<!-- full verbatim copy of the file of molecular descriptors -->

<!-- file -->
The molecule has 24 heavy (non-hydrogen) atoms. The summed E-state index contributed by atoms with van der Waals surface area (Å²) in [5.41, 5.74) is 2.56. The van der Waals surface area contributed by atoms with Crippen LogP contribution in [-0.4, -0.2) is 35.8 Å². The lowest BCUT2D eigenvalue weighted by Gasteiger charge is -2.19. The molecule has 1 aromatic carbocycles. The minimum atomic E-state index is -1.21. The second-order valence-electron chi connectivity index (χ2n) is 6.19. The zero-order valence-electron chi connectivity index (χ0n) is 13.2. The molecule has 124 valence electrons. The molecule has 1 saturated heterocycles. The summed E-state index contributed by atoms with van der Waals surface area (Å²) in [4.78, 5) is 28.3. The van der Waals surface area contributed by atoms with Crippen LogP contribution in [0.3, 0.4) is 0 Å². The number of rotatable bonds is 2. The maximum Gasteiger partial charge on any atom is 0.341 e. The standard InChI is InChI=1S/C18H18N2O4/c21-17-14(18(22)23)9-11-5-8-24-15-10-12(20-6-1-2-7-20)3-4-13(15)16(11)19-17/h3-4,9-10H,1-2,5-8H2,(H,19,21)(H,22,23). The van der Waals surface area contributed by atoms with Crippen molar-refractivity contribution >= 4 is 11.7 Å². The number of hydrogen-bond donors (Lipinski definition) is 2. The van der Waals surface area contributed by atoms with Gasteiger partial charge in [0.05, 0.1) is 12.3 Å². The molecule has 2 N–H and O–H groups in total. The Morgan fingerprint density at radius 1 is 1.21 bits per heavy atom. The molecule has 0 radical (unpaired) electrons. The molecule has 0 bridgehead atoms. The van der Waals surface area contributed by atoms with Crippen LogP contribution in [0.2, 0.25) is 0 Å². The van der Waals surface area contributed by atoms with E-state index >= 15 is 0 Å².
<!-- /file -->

The molecule has 24 heavy (non-hydrogen) atoms. The summed E-state index contributed by atoms with van der Waals surface area (Å²) in [5.41, 5.74) is 2.56. The van der Waals surface area contributed by atoms with Crippen LogP contribution in [-0.4, -0.2) is 35.8 Å². The lowest BCUT2D eigenvalue weighted by Gasteiger charge is -2.19. The molecule has 1 aromatic carbocycles. The minimum atomic E-state index is -1.21. The second-order valence-electron chi connectivity index (χ2n) is 6.19. The zero-order valence-electron chi connectivity index (χ0n) is 13.2. The molecule has 124 valence electrons. The molecule has 1 saturated heterocycles. The summed E-state index contributed by atoms with van der Waals surface area (Å²) in [4.78, 5) is 28.3. The van der Waals surface area contributed by atoms with Crippen LogP contribution in [0.3, 0.4) is 0 Å². The number of rotatable bonds is 2. The maximum Gasteiger partial charge on any atom is 0.341 e. The standard InChI is InChI=1S/C18H18N2O4/c21-17-14(18(22)23)9-11-5-8-24-15-10-12(20-6-1-2-7-20)3-4-13(15)16(11)19-17/h3-4,9-10H,1-2,5-8H2,(H,19,21)(H,22,23). The van der Waals surface area contributed by atoms with Crippen molar-refractivity contribution >= 4 is 11.7 Å². The number of hydrogen-bond donors (Lipinski definition) is 2. The van der Waals surface area contributed by atoms with Gasteiger partial charge in [0.05, 0.1) is 12.3 Å². The molecule has 2 N–H and O–H groups in total. The Morgan fingerprint density at radius 1 is 1.21 bits per heavy atom. The molecule has 0 radical (unpaired) electrons. The molecule has 0 bridgehead atoms. The van der Waals surface area contributed by atoms with Crippen LogP contribution in [0.2, 0.25) is 0 Å². The van der Waals surface area contributed by atoms with E-state index >= 15 is 0 Å².